FOR IMMEDIATE RELEASE: Monday, June 26, 1995
CONTACT: George Hacker 202/332-9110 x343
This advertising decline has been accompanied by a parallel, though more modest, reduction in both alcohol consumption and the incidence of several major alcohol-related social problems, from alcohol-related traffic fatalities to binge drinking by high school students.
"We've always known that advertising works," commented George Hacker, director of CSPI's Alcohol Policies Project and author of the study. "Now we see that not advertising pays dividends, too. Whether or not this 'double dip' is a direct case of cause and effect, common sense tells us that it's more than coincidence."
CSPI's new 24-page report, "Double Dip: The Simultaneous Decline of Alcohol Advertising and Alcohol Problems in the United States," reviews and summarizes a wide range of industry and government data for the period 1986-93.
Among the key findings:
Had ad spending remained at its 1986 level, Hacker noted, today we would be seeing nearly twice as many messages glorifying alcohol consumption.
On the media side of the equation, broadcasters bore the brunt of the advertising cuts but apparently suffered little economic damage, as broadcast advertising revenue soared from $30 billion to $40 billion (in actual dollars) over the same time period.
What's behind this dramatic decline in media advertising by the alcohol industry? CSPI's Hacker points to a constellation of factors: the advent of a national minimum legal drinking age of 21, eliminating millions of potential customers; a scarcity of advertising dollars due to widespread price discounting; diversion of advertising funds to "event" marketing such as sporting events and concert tours; concern over growing public criticism of alcohol advertising; and allocation of industry resources to finance the purchase of international alcoholic-beverage producers.
"Whatever the reasons," concludes Hacker, "this is a welcome trend."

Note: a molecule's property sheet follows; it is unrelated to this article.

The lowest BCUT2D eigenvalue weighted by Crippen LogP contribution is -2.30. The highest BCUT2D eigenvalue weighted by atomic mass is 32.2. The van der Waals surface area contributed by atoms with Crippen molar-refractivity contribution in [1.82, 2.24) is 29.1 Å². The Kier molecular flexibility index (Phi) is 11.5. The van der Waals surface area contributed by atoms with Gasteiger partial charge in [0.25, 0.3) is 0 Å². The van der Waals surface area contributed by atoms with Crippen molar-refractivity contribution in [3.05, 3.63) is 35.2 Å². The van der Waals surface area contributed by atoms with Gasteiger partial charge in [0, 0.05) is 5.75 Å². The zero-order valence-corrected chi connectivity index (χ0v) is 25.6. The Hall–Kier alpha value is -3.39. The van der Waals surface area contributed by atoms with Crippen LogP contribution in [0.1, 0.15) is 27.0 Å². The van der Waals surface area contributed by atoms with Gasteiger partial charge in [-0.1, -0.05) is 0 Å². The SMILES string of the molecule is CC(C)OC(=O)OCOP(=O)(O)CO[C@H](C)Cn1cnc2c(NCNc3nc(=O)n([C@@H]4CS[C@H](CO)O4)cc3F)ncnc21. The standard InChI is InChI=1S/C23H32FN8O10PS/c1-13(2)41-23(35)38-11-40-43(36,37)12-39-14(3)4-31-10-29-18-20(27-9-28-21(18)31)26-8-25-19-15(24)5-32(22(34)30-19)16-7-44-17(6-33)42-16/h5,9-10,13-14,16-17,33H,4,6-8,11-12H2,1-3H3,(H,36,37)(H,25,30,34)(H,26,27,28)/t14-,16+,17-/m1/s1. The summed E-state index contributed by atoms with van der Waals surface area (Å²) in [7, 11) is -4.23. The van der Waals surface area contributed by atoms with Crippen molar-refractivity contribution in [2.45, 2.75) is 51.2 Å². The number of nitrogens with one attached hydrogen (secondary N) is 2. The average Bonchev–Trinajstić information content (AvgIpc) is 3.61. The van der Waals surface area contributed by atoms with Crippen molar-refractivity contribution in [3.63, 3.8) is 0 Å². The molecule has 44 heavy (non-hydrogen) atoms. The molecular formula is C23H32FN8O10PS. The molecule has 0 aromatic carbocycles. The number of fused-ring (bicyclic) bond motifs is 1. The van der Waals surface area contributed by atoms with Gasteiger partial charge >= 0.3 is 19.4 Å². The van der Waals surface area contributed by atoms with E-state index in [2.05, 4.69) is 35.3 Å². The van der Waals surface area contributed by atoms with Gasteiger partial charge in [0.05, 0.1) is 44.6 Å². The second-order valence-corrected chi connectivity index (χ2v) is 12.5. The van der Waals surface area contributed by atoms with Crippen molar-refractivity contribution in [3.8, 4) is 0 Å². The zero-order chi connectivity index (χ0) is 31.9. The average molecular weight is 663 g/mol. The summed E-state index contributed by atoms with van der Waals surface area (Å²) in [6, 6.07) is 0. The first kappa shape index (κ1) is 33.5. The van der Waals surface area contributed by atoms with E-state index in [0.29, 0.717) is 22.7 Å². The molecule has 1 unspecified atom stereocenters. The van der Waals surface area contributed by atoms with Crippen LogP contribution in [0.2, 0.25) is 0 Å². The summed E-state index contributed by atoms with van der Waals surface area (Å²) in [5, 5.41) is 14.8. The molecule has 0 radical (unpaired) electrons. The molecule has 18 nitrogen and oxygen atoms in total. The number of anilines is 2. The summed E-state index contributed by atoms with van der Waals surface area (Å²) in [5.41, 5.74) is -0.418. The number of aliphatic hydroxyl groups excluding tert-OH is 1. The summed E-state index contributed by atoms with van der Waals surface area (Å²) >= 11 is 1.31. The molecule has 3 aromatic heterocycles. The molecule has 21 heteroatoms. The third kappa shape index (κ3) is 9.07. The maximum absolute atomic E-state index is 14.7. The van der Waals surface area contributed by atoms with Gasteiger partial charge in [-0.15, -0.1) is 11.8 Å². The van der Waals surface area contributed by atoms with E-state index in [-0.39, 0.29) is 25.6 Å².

Nonetheless, alcohol advertising remains pervasive and many of the industry's remaining ads continue to target young people and heavy drinkers. CSPI's report concludes by calling on the Federal Trade Commission (FTC) to commence a comprehensive investigation of alcohol advertising and promotional practices, focusing in particular on the extent to which advertising encourages consumption among young people and heavy drinkers.
The report also calls on Congress to eliminate the tax deduction for alcohol advertising expenses; ban advertising directed at or reaching large numbers of young people or heavy drinkers; require specific warning messages on remaining alcohol advertising; and require broadcasters to balance alcohol ads with effective messages to promote abstinence among young people and oppose heavy drinking among adults.
Copies of "Double Dip: The Simultaneous Decline of Alcohol Advertising and Alcohol Problems in the United States" are available for $5 each by writing to CSPI - DD, 1875 Connecticut Avenue NW, Suite 300, Washington, DC 20005.
Based in Washington, D.C., the Center for Science in the Public Interest is a nonprofit, consumer-advocacy organization specializing in food, nutrition, and public-health issues. CSPI accepts no government or corporate funds. Its work is supported largely by the more than 750,000 subscribers to its Nutrition Action Healthletter.
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